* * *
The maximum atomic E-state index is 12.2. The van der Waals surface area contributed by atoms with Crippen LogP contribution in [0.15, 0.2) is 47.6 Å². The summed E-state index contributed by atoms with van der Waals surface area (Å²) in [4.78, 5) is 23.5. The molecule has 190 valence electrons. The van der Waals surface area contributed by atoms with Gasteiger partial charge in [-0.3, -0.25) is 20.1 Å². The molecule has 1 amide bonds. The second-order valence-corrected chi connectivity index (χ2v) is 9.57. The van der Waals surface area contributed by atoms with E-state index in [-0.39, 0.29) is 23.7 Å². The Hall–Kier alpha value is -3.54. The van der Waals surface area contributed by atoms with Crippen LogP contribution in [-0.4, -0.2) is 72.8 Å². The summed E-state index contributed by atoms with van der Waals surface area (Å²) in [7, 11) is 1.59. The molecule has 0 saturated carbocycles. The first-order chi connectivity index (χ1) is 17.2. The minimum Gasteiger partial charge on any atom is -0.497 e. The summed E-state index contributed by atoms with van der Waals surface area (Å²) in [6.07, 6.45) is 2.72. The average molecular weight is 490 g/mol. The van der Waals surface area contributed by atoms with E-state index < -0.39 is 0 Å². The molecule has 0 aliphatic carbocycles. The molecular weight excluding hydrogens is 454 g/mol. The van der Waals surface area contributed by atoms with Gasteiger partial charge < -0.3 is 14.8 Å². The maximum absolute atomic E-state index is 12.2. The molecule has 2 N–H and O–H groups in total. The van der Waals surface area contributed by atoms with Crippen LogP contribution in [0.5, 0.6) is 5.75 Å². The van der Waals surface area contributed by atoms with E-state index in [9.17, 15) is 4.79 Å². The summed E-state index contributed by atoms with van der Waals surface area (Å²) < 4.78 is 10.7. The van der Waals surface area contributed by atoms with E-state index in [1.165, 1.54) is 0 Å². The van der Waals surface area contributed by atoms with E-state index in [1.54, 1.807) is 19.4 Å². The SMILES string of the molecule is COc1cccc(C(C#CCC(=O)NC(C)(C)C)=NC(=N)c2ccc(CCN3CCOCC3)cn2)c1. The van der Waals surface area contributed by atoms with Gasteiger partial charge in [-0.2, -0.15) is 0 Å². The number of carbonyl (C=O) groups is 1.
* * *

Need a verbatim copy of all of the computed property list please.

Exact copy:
The maximum atomic E-state index is 12.2. The van der Waals surface area contributed by atoms with Crippen LogP contribution in [0.15, 0.2) is 47.6 Å². The summed E-state index contributed by atoms with van der Waals surface area (Å²) in [4.78, 5) is 23.5. The molecule has 190 valence electrons. The van der Waals surface area contributed by atoms with Gasteiger partial charge in [-0.3, -0.25) is 20.1 Å². The molecule has 1 amide bonds. The second-order valence-corrected chi connectivity index (χ2v) is 9.57. The van der Waals surface area contributed by atoms with E-state index in [-0.39, 0.29) is 23.7 Å². The Hall–Kier alpha value is -3.54. The van der Waals surface area contributed by atoms with Crippen LogP contribution in [-0.4, -0.2) is 72.8 Å². The summed E-state index contributed by atoms with van der Waals surface area (Å²) in [7, 11) is 1.59. The molecule has 0 saturated carbocycles. The first-order chi connectivity index (χ1) is 17.2. The minimum Gasteiger partial charge on any atom is -0.497 e. The summed E-state index contributed by atoms with van der Waals surface area (Å²) in [6.07, 6.45) is 2.72. The average molecular weight is 490 g/mol. The van der Waals surface area contributed by atoms with E-state index < -0.39 is 0 Å². The molecule has 0 aliphatic carbocycles. The molecular weight excluding hydrogens is 454 g/mol. The van der Waals surface area contributed by atoms with Gasteiger partial charge < -0.3 is 14.8 Å². The maximum absolute atomic E-state index is 12.2. The molecule has 2 N–H and O–H groups in total. The van der Waals surface area contributed by atoms with Crippen LogP contribution in [0.5, 0.6) is 5.75 Å². The van der Waals surface area contributed by atoms with E-state index in [9.17, 15) is 4.79 Å². The summed E-state index contributed by atoms with van der Waals surface area (Å²) < 4.78 is 10.7. The van der Waals surface area contributed by atoms with E-state index in [1.165, 1.54) is 0 Å². The van der Waals surface area contributed by atoms with E-state index in [1.54, 1.807) is 19.4 Å². The SMILES string of the molecule is COc1cccc(C(C#CCC(=O)NC(C)(C)C)=NC(=N)c2ccc(CCN3CCOCC3)cn2)c1. The van der Waals surface area contributed by atoms with Gasteiger partial charge in [-0.2, -0.15) is 0 Å². The number of carbonyl (C=O) groups is 1.